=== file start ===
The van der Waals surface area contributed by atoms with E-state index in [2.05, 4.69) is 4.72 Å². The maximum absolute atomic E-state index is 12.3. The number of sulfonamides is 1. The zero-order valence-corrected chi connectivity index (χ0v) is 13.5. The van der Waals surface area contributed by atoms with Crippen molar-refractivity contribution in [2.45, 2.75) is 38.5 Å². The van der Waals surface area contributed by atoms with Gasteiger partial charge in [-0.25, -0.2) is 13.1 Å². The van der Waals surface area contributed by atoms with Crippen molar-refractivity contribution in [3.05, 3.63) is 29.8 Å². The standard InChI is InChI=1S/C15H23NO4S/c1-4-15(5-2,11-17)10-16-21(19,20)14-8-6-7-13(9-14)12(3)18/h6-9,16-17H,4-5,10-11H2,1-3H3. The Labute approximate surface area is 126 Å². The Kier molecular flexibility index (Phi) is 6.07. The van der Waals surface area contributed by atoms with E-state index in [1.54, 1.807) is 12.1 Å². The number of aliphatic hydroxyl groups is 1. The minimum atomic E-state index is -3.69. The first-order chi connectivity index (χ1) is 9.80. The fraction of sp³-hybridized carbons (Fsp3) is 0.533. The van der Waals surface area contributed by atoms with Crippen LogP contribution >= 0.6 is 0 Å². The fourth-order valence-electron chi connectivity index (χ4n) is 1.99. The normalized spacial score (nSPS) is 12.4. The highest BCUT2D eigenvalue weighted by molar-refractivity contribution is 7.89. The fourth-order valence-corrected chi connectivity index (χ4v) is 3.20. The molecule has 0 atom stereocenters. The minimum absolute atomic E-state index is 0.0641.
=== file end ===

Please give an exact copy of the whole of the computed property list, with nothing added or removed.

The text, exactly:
The van der Waals surface area contributed by atoms with E-state index in [2.05, 4.69) is 4.72 Å². The maximum absolute atomic E-state index is 12.3. The number of sulfonamides is 1. The zero-order valence-corrected chi connectivity index (χ0v) is 13.5. The van der Waals surface area contributed by atoms with Crippen molar-refractivity contribution in [2.45, 2.75) is 38.5 Å². The van der Waals surface area contributed by atoms with Gasteiger partial charge in [-0.25, -0.2) is 13.1 Å². The van der Waals surface area contributed by atoms with Crippen molar-refractivity contribution in [3.05, 3.63) is 29.8 Å². The standard InChI is InChI=1S/C15H23NO4S/c1-4-15(5-2,11-17)10-16-21(19,20)14-8-6-7-13(9-14)12(3)18/h6-9,16-17H,4-5,10-11H2,1-3H3. The Labute approximate surface area is 126 Å². The Kier molecular flexibility index (Phi) is 6.07. The van der Waals surface area contributed by atoms with E-state index in [1.54, 1.807) is 12.1 Å². The number of aliphatic hydroxyl groups is 1. The minimum atomic E-state index is -3.69. The first-order chi connectivity index (χ1) is 9.80. The fraction of sp³-hybridized carbons (Fsp3) is 0.533. The van der Waals surface area contributed by atoms with Crippen LogP contribution >= 0.6 is 0 Å². The fourth-order valence-electron chi connectivity index (χ4n) is 1.99. The normalized spacial score (nSPS) is 12.4. The highest BCUT2D eigenvalue weighted by molar-refractivity contribution is 7.89. The fourth-order valence-corrected chi connectivity index (χ4v) is 3.20. The molecule has 0 atom stereocenters. The minimum absolute atomic E-state index is 0.0641.